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The Use of the Delphi and Other Consensus Group Methods in Medical Education Research: A Review

Humphrey-Murto, Susan MD, MEd; Varpio, Lara PhD; Wood, Timothy J. PhD; Gonsalves, Carol MD, MMed; Ufholz, Lee-Anne; Mascioli, Kelly MD; Wang, Carol MD; Foth, Thomas PhD

Author Information
doi: 10.1097/ACM.0000000000001812

Abstract

Consensus group methods are used extensively in several fields of inquiry including business; public policy; science and technology; and health care research in medicine, nursing, and health services.1–3 Despite the popularity of these methods, little critical attention has been paid to the ways in which they are used in medical education research. Without further analysis, we do not know whether these methods are being used appropriately.

Consensus methods are defined as a systematic means to measure and develop consensus.2 They are particularly useful when empirical evidence is lacking, limited, or contradictory. Consensus methods are based on the premise that an accurate and reliable assessment can be best achieved by consulting a panel of experts and accepting the group consensus.1,2 In medical education, there are several important areas of inquiry that are plagued by high levels of uncertainty and a limited evidence-based literature. Consequently, consensus methods are particularly relevant to medical educators because of their presumed capacity to extract the profession’s collective knowledge, which is often tacit and difficult to verbalize and formalize.1,2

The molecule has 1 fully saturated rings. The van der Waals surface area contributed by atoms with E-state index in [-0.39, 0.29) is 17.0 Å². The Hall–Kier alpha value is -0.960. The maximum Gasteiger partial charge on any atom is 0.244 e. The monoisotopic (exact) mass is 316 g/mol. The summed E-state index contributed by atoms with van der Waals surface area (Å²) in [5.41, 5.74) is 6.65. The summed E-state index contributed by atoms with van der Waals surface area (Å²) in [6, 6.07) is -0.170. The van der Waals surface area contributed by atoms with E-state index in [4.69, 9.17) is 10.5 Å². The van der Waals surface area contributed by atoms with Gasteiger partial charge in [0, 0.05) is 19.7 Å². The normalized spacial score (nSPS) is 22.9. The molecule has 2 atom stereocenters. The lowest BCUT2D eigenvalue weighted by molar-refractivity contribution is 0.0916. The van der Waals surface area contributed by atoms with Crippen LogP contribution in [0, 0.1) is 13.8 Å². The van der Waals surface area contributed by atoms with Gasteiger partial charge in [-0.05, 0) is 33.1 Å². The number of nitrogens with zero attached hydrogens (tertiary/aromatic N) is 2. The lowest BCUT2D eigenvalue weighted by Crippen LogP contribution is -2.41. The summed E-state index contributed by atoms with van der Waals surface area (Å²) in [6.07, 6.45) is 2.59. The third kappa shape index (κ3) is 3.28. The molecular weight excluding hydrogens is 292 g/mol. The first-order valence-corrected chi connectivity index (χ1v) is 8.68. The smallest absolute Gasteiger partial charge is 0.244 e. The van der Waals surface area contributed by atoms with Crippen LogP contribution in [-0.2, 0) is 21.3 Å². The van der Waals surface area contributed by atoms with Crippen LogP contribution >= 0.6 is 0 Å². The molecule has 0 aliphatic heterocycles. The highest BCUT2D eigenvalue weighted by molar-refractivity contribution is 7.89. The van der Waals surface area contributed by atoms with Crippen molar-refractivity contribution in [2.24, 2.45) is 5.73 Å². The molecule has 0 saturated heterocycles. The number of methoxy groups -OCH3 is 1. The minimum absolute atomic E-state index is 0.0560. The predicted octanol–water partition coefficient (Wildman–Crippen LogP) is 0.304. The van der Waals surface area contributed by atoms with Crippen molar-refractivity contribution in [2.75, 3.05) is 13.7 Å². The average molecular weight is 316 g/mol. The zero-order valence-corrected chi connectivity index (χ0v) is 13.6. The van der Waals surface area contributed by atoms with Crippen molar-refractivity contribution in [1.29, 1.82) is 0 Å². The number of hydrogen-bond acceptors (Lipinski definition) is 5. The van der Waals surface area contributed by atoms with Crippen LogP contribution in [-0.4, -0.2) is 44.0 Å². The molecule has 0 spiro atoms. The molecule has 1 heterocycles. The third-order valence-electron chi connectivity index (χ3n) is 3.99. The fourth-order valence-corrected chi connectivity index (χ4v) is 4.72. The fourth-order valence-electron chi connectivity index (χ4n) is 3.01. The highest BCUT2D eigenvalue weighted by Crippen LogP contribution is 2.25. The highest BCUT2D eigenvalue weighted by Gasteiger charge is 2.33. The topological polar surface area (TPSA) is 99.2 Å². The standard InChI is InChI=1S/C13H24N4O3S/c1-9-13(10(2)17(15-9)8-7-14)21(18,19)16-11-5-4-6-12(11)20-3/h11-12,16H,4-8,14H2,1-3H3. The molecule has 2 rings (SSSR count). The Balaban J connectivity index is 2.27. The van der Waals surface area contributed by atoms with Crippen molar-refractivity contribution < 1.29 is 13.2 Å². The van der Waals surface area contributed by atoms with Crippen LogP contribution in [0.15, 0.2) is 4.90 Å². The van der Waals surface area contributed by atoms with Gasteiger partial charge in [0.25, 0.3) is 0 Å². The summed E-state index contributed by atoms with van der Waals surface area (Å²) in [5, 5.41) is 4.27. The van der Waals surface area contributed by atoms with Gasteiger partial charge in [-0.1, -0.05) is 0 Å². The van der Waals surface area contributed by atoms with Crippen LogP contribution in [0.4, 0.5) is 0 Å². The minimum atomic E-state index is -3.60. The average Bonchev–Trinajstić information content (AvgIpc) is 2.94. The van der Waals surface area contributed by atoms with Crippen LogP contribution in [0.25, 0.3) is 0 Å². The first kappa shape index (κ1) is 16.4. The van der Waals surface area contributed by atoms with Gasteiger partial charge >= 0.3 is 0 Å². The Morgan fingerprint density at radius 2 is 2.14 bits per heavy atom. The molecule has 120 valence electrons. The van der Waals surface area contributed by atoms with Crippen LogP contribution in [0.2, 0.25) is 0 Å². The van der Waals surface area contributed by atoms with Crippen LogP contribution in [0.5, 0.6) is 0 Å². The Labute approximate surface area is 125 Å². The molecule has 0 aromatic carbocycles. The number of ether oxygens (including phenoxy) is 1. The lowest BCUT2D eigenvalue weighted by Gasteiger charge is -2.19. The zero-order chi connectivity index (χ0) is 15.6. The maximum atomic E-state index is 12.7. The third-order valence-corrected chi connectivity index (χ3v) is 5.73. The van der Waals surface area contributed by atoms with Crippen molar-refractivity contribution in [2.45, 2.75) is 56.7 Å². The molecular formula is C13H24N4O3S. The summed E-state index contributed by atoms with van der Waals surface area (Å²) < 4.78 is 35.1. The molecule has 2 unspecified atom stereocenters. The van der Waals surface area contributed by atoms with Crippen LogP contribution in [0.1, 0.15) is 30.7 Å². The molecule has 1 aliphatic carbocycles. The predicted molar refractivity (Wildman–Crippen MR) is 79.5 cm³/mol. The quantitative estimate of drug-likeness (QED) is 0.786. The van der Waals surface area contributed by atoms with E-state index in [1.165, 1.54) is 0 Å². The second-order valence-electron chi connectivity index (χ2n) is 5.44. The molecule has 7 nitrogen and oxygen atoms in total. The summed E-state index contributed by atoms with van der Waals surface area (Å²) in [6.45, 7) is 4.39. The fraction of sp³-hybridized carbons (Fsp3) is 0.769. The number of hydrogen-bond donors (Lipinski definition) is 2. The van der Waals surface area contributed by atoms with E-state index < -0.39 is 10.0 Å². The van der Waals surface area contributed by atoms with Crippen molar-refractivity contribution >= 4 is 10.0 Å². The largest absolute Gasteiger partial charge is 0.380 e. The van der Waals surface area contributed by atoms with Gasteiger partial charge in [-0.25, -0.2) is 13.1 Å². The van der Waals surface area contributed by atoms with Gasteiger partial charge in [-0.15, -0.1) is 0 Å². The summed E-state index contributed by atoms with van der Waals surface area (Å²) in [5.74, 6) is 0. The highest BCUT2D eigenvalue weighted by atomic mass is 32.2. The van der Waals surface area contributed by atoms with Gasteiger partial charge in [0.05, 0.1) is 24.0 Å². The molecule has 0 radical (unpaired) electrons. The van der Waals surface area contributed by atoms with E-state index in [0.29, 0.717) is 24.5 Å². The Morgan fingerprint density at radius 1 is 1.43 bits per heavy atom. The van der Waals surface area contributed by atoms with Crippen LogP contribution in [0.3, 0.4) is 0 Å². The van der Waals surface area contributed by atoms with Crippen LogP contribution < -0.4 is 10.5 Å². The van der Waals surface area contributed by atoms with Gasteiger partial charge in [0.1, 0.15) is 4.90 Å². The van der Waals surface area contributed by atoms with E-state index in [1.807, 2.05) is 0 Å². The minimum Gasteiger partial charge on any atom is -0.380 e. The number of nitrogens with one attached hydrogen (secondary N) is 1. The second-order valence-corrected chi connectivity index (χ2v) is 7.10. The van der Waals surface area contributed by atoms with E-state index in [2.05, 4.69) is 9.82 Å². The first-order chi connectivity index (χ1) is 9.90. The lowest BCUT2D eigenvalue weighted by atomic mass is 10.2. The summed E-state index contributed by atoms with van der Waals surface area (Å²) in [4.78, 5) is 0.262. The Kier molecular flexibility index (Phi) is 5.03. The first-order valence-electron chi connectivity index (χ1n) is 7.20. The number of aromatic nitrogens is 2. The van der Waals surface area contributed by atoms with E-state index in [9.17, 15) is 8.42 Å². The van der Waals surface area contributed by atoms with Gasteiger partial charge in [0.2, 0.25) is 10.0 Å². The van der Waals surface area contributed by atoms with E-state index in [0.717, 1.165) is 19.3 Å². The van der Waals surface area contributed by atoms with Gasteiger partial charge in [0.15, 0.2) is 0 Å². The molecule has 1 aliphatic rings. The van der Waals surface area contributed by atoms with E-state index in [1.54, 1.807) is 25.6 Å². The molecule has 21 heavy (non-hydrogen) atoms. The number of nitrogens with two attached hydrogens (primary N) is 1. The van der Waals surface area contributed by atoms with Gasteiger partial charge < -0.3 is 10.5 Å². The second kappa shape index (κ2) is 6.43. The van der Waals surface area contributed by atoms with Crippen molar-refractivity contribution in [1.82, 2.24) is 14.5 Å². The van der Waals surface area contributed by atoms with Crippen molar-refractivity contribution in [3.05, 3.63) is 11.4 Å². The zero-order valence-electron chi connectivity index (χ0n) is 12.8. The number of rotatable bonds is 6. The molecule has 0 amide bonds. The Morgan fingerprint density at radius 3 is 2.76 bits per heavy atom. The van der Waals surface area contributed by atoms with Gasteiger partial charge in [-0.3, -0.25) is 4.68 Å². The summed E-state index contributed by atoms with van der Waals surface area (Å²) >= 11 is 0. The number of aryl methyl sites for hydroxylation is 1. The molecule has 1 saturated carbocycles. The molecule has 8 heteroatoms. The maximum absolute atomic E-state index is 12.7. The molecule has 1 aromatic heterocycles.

Two commonly used consensus methods are the Delphi method and the nominal group technique (NGT). A third method, RAND, developed by the RAND Corporation and the David Geffen School of Medicine at UCLA, is a hybrid of the Delphi and NGT methods.4Table 1 highlights some of the differences between these three approaches.

T1
Table 1:
Comparison of the Characteristics of Consensus Group Methods and Informal Consensus Meetings1–4 , 7

The Delphi method involves six stages: (1) identifying a research problem, (2) completing a literature search, (3) developing a questionnaire of statements, (4) conducting anonymous iterative mail or e-mail questionnaire rounds, (5) providing individual and/or group feedback between rounds, and (6) summarizing the findings. This process is repeated until the best possible level of consensus is reached or a predetermined number of rounds are completed. Participants never meet or interact directly.1,2 Benefits of the Delphi method are its capacity to include a large number of participants who are geographically dispersed, its relatively minimal support structure needs (thus making it relatively inexpensive), and the avoidance of undue dominance by particular individuals through anonymity. Conversely, the number of modifications that can be implemented to the Delphi method has led to considerable confusion surrounding its application and outcomes.5,6